Reduced ethanol response in the alcohol-preferring RHA rats and neuropeptide mRNAs in relevant structures

EUROPEAN JOURNAL OF NEUROSCIENCE, Issue 2 2006
Marc Guitart-Masip
Abstract Roman rat strains, genetically selected for high (RHA) or low (RLA) active avoidance acquisition in the two-way shuttle box, differ in dopaminergic activity. These two strains appear to be a valid laboratory model of divergent sensation/novelty and substance-seeking profiles. RHA rats show higher ethanol intake and preference than do RLA rats, and it was suggested that RHA rats are more tolerant than RLA to the effects of alcohol. In the hole-board test, we found that the non-alcohol-preferring RLA rats showed enhanced responsiveness to the stimulatory effects of intraperitoneal administration of 0.25 g/kg ethanol when compared with RHA rats. In situ hybridization analysis showed higher levels of preprodynorphin in the accumbens shell and higher levels of preproenkephalin in the cingulate cortex in RHA rats. RLA rats showed higher levels of enkephalin gene transcripts in restricted areas of the dorsal striatum. Finally, differences in cholecystokinin gene transcript, suggestive of a different arrangement of certain interneurons, were found in different cortical areas. The differences in peptide gene expression found between the two strains might reflect the differences in alcohol preference and sensitivity. RHA rats may have more predictive value than other rodent alcoholism models, as high initial tolerance to ethanol is a risk factor for alcoholism in humans. [source]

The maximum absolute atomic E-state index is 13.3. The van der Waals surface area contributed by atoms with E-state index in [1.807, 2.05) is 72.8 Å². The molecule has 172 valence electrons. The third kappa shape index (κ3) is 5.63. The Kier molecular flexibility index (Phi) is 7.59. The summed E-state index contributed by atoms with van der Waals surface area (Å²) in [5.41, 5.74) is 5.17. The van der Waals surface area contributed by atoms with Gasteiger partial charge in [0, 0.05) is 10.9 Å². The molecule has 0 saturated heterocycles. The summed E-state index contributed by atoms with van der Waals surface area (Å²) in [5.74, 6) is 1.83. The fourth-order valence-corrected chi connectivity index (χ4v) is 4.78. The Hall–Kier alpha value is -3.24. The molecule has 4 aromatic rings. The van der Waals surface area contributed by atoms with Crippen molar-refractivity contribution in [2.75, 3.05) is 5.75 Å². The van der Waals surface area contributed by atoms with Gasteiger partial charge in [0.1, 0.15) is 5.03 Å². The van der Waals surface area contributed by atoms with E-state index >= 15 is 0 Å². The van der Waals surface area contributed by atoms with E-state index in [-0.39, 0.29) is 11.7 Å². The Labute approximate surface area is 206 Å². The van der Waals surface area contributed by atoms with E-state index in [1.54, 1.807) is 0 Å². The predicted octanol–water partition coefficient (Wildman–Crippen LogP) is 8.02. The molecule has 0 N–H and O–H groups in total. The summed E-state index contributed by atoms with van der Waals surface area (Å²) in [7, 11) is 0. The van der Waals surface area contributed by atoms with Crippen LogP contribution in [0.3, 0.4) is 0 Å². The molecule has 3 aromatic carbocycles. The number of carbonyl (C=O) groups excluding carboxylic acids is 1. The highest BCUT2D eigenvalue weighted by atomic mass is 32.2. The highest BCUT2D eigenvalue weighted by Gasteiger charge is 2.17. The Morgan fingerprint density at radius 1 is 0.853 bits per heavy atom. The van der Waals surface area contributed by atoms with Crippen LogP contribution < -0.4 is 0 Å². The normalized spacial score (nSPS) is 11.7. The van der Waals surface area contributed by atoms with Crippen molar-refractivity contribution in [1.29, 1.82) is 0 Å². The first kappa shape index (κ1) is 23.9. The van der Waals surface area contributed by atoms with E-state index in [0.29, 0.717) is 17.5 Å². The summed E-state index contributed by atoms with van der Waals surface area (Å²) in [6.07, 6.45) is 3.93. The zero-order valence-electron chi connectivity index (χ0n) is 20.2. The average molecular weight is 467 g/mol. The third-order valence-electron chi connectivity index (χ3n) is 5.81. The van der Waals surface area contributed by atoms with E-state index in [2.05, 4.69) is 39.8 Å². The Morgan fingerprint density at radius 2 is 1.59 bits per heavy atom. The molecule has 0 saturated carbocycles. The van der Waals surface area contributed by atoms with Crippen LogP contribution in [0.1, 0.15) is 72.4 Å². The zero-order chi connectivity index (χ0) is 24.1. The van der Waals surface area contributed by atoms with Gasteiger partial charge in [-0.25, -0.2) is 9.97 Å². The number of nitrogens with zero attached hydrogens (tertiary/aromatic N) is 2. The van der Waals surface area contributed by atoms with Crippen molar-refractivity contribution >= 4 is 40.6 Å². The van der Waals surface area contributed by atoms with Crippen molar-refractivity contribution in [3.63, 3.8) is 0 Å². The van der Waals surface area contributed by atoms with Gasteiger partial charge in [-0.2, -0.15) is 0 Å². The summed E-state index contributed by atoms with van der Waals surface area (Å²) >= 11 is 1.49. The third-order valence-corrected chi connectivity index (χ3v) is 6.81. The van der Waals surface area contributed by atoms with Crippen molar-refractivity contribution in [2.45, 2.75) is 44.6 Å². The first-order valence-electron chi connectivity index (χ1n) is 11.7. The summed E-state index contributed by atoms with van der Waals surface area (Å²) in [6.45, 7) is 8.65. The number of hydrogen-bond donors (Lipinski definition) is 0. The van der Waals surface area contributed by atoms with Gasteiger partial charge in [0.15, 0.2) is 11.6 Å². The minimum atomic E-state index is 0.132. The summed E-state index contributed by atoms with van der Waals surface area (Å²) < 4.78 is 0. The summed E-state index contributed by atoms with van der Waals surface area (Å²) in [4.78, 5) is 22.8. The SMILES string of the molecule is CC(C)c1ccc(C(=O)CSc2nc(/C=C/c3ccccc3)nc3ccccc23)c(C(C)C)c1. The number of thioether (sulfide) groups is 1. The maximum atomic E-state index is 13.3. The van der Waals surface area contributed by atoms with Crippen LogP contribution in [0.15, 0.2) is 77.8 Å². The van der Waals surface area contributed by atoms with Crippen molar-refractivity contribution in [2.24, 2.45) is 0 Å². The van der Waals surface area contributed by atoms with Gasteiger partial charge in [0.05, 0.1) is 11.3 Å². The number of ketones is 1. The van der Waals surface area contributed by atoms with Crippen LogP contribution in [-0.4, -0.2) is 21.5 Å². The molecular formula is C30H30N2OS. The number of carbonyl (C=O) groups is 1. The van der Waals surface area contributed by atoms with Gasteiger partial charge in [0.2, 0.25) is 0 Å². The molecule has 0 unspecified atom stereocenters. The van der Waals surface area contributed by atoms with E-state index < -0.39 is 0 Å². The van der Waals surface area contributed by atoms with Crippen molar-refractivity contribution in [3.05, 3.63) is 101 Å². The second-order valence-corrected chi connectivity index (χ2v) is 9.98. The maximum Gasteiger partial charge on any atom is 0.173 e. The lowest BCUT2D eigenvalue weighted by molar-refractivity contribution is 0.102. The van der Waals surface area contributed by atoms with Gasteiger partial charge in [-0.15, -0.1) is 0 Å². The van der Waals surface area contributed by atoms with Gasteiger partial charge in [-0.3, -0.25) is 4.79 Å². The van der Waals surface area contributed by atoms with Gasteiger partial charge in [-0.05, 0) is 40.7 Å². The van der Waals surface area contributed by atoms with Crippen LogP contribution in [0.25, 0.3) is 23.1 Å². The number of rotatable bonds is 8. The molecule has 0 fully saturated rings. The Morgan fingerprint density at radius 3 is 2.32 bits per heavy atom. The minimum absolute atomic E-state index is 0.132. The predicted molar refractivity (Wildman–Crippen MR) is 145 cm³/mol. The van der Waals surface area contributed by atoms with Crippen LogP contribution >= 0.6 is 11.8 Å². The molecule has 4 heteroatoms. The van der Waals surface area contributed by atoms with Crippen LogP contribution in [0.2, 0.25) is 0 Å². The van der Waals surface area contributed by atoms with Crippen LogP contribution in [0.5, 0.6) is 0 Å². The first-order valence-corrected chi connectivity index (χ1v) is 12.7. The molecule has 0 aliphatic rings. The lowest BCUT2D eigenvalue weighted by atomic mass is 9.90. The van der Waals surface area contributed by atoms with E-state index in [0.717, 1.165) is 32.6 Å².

Influence of prostaglandin F2, and its analogues on hair regrowth and follicular melanogenesis in a murine model

EXPERIMENTAL DERMATOLOGY, Issue 5 2005
S. Sasaki
Abstract:, Latanoprost and isopropyl unoprostone, which are analogues of prostaglandin F2, (PGF2,), are promising drugs for the reduction of intra-ocular pressure. However, they have been reported to have side effects, including hypertrichosis and hyperpigmentation of the eyelashes and periocular skin, and occasionally poliosis. In order to investigate these effects further, PGF2,, latanoprost and isopropyl unoprostone were applied to the dorsal skin of 7-week-old C57BL/6 mice, and hair length was measured during the treatment. The three molecules all showed stimulatory effects on the murine hair follicles and the follicular melanocytes in both the telogen and anagen stages, and stimulated conversion from the telogen to the anagen phase. PGE2 is known to act synergistically with PGF2,, and hence the influence of PGE2 was also examined. PGE2 did not induce distinct telogen-to-anagen conversion, but showed moderate growth stimulatory effects on early anagen hair follicles. In addition, we observed a case of hypertrichosis and trichomegaly with an excess of melanogenesis, leading to the emergence of white hair, suggesting that poliosis can occur as a side effect of eye treatment with solutions of PGF2, analogues. The stimulatory effects of PGF2,and PGE2 on hair growth have been discussed with regard to the role of protein kinase C and mast cells. [source]


Interaction with calmodulin is important for the secretion of thimet oligopeptidase following stimulation

FEBS JOURNAL, Issue 16 2009
Lilian C. Russo